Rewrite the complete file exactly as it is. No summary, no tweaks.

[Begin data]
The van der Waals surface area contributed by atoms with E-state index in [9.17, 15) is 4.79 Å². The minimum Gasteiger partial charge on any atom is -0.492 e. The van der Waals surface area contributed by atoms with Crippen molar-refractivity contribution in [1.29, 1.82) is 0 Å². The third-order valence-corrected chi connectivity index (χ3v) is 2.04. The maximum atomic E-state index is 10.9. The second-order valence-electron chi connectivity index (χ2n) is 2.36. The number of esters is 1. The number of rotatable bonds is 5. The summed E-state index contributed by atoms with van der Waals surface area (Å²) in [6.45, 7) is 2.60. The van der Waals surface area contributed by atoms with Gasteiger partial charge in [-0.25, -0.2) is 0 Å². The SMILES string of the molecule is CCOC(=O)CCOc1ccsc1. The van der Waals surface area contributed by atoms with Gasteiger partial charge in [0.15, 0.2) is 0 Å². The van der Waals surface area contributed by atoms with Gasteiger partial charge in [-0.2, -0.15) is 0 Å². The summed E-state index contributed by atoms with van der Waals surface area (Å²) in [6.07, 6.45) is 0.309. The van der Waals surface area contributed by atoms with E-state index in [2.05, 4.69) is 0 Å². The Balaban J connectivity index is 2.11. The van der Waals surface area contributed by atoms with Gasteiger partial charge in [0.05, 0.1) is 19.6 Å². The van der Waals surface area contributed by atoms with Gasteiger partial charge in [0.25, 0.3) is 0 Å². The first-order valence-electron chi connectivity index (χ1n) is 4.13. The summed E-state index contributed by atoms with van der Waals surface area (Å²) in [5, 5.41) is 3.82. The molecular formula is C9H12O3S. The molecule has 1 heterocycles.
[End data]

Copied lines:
The van der Waals surface area contributed by atoms with E-state index in [9.17, 15) is 4.79 Å². The minimum Gasteiger partial charge on any atom is -0.492 e. The van der Waals surface area contributed by atoms with Crippen molar-refractivity contribution in [1.29, 1.82) is 0 Å². The third-order valence-corrected chi connectivity index (χ3v) is 2.04. The maximum atomic E-state index is 10.9. The second-order valence-electron chi connectivity index (χ2n) is 2.36. The number of esters is 1. The number of rotatable bonds is 5. The summed E-state index contributed by atoms with van der Waals surface area (Å²) in [6.45, 7) is 2.60. The van der Waals surface area contributed by atoms with Gasteiger partial charge in [-0.25, -0.2) is 0 Å². The SMILES string of the molecule is CCOC(=O)CCOc1ccsc1. The van der Waals surface area contributed by atoms with Gasteiger partial charge in [0.15, 0.2) is 0 Å². The van der Waals surface area contributed by atoms with Gasteiger partial charge in [-0.2, -0.15) is 0 Å². The summed E-state index contributed by atoms with van der Waals surface area (Å²) in [6.07, 6.45) is 0.309. The van der Waals surface area contributed by atoms with E-state index in [2.05, 4.69) is 0 Å². The Balaban J connectivity index is 2.11. The van der Waals surface area contributed by atoms with Gasteiger partial charge in [0.05, 0.1) is 19.6 Å². The van der Waals surface area contributed by atoms with Gasteiger partial charge in [0.25, 0.3) is 0 Å². The first-order valence-electron chi connectivity index (χ1n) is 4.13. The summed E-state index contributed by atoms with van der Waals surface area (Å²) in [5, 5.41) is 3.82. The molecular formula is C9H12O3S. The molecule has 1 heterocycles.